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Homecoming Not All Sweet: Review of Burning Fields by Alli Sinclair

June 12, 2018

It’s 1948, and Rosie Stanton is on a bumpy bus-ride back to Piri River, the tiny sugarcane-growing town in northern Queensland where she was born and raised. She isn’t eager to return – her hometown reminds her too much of the brothers she lost in the war – but after being forced out of her secretarial job in Brisbane for speaking up about her boss’s inappropriate advances, Rosie doesn’t have anywhere else to go.

Settling back into life in Piri River is a challenge. Rosie’s mother has taken to drink to numb the pain of losing her sons, and although Rosie is eager to help her ageing father run the family farm, he’s holding stubbornly onto archaic ideas about women.

But it’s not all bad. There are old friends to catch up with, new babies to meet – and then there’s Tomas Conti, the handsome, olive-skinned Italian who caught Rosie’s eye on her first day home. A recent migrant from Palermo by way of Rome, Tomas has come to Piri River to work on his family’s sugarcane farm, and he and Rosie soon strike up a firm friendship. Rosie teaches Tomas about life in Australia, and as the pair’s relationship deepens, Tomas is there for Rosie when her father falls ill and reluctantly allows his daughter to step into his shoes.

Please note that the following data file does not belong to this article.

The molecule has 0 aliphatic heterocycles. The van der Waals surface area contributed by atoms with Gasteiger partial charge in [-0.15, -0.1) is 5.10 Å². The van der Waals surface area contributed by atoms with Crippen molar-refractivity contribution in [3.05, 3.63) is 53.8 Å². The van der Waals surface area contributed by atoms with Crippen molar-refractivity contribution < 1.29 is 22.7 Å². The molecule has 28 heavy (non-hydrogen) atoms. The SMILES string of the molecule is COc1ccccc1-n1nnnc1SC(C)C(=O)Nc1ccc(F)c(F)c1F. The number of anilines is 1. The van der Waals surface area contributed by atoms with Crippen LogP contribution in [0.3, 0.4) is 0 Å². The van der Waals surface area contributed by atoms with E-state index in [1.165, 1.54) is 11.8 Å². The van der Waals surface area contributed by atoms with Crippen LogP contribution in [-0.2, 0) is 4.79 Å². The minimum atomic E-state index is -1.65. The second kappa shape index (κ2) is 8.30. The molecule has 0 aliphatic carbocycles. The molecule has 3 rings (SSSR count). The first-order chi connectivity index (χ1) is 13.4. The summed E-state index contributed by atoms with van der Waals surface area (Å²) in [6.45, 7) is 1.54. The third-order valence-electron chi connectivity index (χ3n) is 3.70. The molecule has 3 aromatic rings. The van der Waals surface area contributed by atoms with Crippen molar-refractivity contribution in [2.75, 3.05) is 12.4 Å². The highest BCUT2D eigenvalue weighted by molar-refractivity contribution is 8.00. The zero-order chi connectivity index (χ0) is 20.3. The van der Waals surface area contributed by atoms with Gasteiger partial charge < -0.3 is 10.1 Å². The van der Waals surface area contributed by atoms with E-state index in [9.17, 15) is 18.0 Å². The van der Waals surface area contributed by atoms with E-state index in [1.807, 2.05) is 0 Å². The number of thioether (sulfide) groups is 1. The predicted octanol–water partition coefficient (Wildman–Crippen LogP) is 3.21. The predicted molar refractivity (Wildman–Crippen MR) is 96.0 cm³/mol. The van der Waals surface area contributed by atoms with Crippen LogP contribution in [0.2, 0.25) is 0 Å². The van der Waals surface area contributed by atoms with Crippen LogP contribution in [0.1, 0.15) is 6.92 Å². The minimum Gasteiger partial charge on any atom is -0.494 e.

Running the sprawling family farm presents a whole new set of complications for Rosie, and life gets even more confusing when a mysterious stranger arrives in Piri River and claims Tomas is not who he says he is. When Rosie uncovers a monumental, long-buried secret about her family’s past, her world seems on the verge of collapsing completely.

A beautifully written love story between two well-crafted and compelling characters, Burning Fields is also a powerful tale about belonging. From our first meeting with her, our plucky heroine, Rosie, yearns for her true place, and as we grow to know and love her, we begin to share her hopes. It’s even easier to root for Rosie when we witness her take a stand against harassment and prejudice in her rural hometown, and when we watch her band together with other local women all committed to helping each other up-skill and find jobs outside the home. Author Alli Sinclair has created a gutsy, fearless character in Rosie, and it’s a pleasure to follow her story.

Burning Fields is set in a particularly interesting time and place. The years after WWII saw significant growth and change for families and communities the world over, and Alli Sinclair’s description of the ups and downs encountered by the Conti family as they settle into their new hometown of Piri River, paints a nuanced and compelling picture of the experience of post-war migrants in rural Australia.

Burning Fields is an excellent, engrossing read.

 

About the author

Born and raised in Australia, Alli Sinclair has a passion for adventure that has taken her around the globe. She’s lived in Argentina and Canada, climbed mountains in Nepal and Peru, and worked as a tour guide in South and Central America. Drawing on her travel experiences, she’s written best-selling novels based in Spain and Paris, and with Burning Fields she returns to her homeland, which has always been close to her heart. When she’s not writing, Alli regularly presents workshops for Writers Victoria, Queensland Writers Centre and private writing groups, and also provides mentoring and manuscript assessment for new writers. She lives in Geelong.

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